Trek Farley 9.8 - I recently returned from guiding a 'last degree' Fat Bike expedition to the South Pole. Fat bike technology has evolved by leaps and bounds over the past few years and the Farley is leading the pack, as far as I'm concerned. On a Fat Bike expedition, weight is everything and the Farley 9.8 is a feather that floats on the snow!

Expedition Gear

MSR Lightning Ascent snowshoes - Snowshoes spread our weight out on thin ice and provide the maneuverability and traction that skis can't. I like the Lightning Ascent because it offers a lot of traction. The snowshoes' two cross beams are positioned perfectly underfoot and the burly crampons give me the stability I need while clawing my way north. Strapping my feet into these is like engaging four-wheel drive.

MSR XGK EX stove - This is the most bomber stove ever made. Simply put, the XGK always works. It's never given me any problems, and I've never had to clean it on an expedition. It cranks the BTUs, has sturdy legs and solid pot supports. It's also totally field-repairable (if a problem were to suddenly occur). It sounds like a jet engine, but that only helps our team dynamics - Ryan doesn't have to listen to my bad jokes in the tent.

Granite Gear Lutsen pack - A great 'all around' pack for the backcountry or anything else you can throw at it (or in it for that matter). It's super adjustable and has just the right amount of features and clean lines that make for an overall comfortable 'carry'.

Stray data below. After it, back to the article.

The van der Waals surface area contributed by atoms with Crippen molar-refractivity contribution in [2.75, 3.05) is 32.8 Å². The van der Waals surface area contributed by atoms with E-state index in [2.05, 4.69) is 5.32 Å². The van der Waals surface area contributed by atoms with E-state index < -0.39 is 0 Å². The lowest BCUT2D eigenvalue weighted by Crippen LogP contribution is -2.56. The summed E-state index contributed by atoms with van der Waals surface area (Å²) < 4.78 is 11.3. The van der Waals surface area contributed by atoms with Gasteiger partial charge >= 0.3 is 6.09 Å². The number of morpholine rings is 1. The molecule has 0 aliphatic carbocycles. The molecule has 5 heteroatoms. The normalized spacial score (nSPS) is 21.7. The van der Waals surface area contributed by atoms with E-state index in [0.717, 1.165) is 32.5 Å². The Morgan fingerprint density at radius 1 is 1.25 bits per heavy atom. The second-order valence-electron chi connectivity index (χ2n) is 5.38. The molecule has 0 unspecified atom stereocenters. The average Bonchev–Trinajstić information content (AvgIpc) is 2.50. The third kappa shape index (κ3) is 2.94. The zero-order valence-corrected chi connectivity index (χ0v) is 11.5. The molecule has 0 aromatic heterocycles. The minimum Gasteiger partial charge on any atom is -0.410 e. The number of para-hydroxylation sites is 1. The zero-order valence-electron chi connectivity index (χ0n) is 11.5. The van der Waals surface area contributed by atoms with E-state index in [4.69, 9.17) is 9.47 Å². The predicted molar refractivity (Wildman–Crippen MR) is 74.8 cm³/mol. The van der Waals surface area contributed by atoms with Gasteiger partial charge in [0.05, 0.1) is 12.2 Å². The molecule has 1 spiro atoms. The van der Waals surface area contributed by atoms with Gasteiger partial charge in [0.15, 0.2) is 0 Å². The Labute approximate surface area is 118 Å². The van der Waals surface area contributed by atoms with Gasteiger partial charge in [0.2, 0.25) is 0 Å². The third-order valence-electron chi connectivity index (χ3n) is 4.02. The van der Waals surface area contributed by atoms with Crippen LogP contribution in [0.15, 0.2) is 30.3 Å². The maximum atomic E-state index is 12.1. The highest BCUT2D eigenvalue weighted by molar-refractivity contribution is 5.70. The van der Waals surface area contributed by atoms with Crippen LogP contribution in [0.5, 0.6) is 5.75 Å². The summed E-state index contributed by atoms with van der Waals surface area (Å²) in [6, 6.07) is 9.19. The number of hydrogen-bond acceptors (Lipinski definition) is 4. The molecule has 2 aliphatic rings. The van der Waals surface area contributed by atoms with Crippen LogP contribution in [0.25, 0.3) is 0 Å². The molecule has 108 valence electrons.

Stanley - Insulated flasks. Hot water. Hot soup. Even at 40 below. Any questions?

Madshus Glittertind skis - My go-to expedition skis!

UCO Stormproof Matches - In such extreme environments, at some point, everything is going to be difficult. Starting our stoves can mean the difference between life and death. UCO matches are exactly what they say - storm-proof!

And what software?

Anything from Helly Hansen - I've been using Helly Hansen gear on my expeditions for several years now. Their base layer is easily the best on the market today and they're outer layers are both tough and light. They also make some killer insulated clothing that integrates sustainably sourced down from Allied Feather and Down.

Therm-A-Rest - sleeping bags, sleeping pads (and more). I use a variety of sleeping bags and pads depending on the adventure and season. Therm-A-Rest has me covered figuratively and literally.

ExOfficio sports mesh underwear - In 2014, I wore a single pair for 55 days straight during my 2014 North Pole expedition. If that's not a testimonial, then I don't know what is.

Wigwam Ice Sock - Warm feet. Always.

What would be your dream setup?

Most of my expeditions are long suffer-fests where gear and comfort are at a minimum, so my dream is always to have a comfortable base camp set up. The MSR Hubba tent with Therm-A-Rest treo chairs, a table... in some remote area of the Himalayas, Baffin Island or Svalabard. Each day we'd take off on another adventure - skis, snowshoes, fat bike, climbing gear and A LOT of camera gear!